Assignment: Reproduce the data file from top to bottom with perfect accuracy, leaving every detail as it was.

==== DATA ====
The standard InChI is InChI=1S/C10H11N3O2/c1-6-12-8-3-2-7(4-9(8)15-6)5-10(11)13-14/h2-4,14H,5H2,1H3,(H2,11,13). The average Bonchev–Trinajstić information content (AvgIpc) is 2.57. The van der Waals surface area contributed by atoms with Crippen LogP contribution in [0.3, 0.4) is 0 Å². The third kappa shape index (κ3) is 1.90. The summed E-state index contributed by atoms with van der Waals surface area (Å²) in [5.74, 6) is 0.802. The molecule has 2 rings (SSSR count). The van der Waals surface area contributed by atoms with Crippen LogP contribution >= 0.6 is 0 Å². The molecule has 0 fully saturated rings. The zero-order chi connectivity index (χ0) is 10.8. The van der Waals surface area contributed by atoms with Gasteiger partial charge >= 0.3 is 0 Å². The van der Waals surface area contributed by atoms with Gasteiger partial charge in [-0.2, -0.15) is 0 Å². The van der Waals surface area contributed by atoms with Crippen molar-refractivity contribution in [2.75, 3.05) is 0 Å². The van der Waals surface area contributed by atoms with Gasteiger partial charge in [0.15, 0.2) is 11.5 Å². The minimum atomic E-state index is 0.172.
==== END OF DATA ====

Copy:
The standard InChI is InChI=1S/C10H11N3O2/c1-6-12-8-3-2-7(4-9(8)15-6)5-10(11)13-14/h2-4,14H,5H2,1H3,(H2,11,13). The average Bonchev–Trinajstić information content (AvgIpc) is 2.57. The van der Waals surface area contributed by atoms with Crippen LogP contribution in [0.3, 0.4) is 0 Å². The third kappa shape index (κ3) is 1.90. The summed E-state index contributed by atoms with van der Waals surface area (Å²) in [5.74, 6) is 0.802. The molecule has 2 rings (SSSR count). The van der Waals surface area contributed by atoms with Crippen LogP contribution >= 0.6 is 0 Å². The molecule has 0 fully saturated rings. The zero-order chi connectivity index (χ0) is 10.8. The van der Waals surface area contributed by atoms with Gasteiger partial charge >= 0.3 is 0 Å². The van der Waals surface area contributed by atoms with Gasteiger partial charge in [-0.2, -0.15) is 0 Å². The van der Waals surface area contributed by atoms with Crippen molar-refractivity contribution in [2.75, 3.05) is 0 Å². The van der Waals surface area contributed by atoms with Gasteiger partial charge in [0.15, 0.2) is 11.5 Å². The minimum atomic E-state index is 0.172.